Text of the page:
chapter  8
37 Pages

A Regional Perspective on Hohokam Irrigation in the Lower Salt River Valley, Arizona

WithLinda M. Nicholas, Gary M. Feinman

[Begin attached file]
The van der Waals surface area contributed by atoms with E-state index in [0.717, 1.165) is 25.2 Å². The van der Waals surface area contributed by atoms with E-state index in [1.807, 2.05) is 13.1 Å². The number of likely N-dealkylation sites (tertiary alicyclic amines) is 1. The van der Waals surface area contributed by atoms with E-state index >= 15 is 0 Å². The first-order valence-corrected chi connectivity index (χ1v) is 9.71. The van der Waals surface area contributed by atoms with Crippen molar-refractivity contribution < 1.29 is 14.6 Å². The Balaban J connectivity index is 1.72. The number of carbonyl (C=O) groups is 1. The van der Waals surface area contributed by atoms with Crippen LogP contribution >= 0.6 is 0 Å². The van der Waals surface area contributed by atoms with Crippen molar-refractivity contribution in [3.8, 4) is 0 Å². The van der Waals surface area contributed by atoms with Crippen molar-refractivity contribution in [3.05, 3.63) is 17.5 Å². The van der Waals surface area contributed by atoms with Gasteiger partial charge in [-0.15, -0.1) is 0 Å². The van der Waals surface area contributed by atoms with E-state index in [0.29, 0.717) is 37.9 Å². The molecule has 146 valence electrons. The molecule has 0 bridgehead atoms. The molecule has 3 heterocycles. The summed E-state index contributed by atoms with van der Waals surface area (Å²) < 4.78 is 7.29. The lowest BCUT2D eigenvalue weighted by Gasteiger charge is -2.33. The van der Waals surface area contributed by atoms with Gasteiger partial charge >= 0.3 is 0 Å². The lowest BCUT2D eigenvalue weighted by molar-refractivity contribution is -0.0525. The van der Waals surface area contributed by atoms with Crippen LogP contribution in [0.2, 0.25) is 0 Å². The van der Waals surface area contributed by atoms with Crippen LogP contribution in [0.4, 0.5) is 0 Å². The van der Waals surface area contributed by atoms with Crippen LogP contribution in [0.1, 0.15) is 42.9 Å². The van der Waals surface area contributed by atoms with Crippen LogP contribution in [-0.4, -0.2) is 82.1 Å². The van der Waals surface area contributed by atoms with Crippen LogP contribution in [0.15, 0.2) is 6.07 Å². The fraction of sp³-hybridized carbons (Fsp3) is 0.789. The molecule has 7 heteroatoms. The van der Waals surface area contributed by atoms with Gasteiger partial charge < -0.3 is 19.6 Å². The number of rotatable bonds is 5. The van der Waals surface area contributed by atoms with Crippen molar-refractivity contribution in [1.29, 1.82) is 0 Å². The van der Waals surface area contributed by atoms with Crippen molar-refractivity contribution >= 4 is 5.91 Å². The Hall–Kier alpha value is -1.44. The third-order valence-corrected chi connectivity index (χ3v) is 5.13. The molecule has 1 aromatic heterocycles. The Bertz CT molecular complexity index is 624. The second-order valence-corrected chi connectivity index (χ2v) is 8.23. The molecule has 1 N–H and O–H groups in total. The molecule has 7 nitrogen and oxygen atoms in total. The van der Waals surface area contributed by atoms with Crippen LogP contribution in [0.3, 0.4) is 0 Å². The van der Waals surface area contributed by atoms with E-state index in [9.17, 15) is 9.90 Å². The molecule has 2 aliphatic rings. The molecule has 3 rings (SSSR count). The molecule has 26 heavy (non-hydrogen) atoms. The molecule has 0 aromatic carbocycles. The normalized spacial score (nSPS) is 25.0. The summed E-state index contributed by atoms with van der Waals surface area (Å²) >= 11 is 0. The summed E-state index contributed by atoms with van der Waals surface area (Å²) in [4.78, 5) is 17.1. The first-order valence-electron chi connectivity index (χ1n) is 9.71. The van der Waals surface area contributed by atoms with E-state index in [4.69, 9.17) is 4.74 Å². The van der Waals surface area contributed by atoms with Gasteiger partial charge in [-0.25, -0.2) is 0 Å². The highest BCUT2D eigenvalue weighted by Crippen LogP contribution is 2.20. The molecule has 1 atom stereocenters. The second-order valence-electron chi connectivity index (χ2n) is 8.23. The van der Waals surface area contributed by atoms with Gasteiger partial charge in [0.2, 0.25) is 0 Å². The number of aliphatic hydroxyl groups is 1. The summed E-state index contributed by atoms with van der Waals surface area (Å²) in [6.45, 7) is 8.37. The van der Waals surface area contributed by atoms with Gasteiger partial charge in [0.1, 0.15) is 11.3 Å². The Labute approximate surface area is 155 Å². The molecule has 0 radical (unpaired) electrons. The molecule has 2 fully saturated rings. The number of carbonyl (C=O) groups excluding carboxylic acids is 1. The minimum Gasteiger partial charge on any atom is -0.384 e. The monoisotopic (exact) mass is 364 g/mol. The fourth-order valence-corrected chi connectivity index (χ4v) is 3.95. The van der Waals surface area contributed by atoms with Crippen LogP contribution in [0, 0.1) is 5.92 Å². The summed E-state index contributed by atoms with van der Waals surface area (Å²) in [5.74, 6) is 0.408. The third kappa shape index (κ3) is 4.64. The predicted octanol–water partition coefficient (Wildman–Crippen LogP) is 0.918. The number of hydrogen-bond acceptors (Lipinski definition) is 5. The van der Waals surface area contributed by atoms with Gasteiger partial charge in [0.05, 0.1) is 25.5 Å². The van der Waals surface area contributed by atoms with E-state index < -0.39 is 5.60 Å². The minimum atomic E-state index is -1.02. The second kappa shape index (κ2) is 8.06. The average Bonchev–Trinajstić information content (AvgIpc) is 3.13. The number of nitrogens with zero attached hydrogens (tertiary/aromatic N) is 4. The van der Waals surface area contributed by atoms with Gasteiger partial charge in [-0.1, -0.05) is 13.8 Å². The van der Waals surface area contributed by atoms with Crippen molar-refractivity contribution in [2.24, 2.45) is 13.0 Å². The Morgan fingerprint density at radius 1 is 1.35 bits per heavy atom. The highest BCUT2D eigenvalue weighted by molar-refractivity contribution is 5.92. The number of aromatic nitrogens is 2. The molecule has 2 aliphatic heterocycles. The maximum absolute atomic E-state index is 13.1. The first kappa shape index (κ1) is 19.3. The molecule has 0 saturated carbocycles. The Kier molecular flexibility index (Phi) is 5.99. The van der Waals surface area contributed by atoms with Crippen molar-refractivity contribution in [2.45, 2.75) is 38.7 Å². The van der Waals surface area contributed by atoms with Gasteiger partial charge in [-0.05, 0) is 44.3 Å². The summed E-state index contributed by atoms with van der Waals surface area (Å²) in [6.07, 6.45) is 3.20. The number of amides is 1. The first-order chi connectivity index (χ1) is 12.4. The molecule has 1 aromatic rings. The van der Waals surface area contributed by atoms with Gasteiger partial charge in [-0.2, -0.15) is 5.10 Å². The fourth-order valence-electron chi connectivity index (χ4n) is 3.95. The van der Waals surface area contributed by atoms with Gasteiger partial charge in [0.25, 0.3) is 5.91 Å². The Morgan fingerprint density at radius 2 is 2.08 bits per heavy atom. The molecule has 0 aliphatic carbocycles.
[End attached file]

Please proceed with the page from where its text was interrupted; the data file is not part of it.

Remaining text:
One of the largest prehistoric irrigation systems in North America, covering approximately 650 square kilometers, is located in the Lower Salt River Valley of Arizona. These ancient canals generated considerable interest among early European explorers and settlers to the area, and over the last 100 years, Hohokam canals have been the focus of substantial research. The first archaeological studies of Hohokam irrigation were conducted in the late 1800’s. The origins of canal irrigation in southern Arizona have been debated. Several of the newly constructed systems surpassed the spatial extent of earlier systems. There was greater variability in the structure of the different canal systems, with some smaller systems remaining basically linear. The irrigation network of the Classic period was similar in complexity, but much more integrated, than in the prior Sedentary period. The indices of hierarchical structure and integration of the canal systems also indicate that there were corresponding changes in the structure and organization of Hohokam irrigation.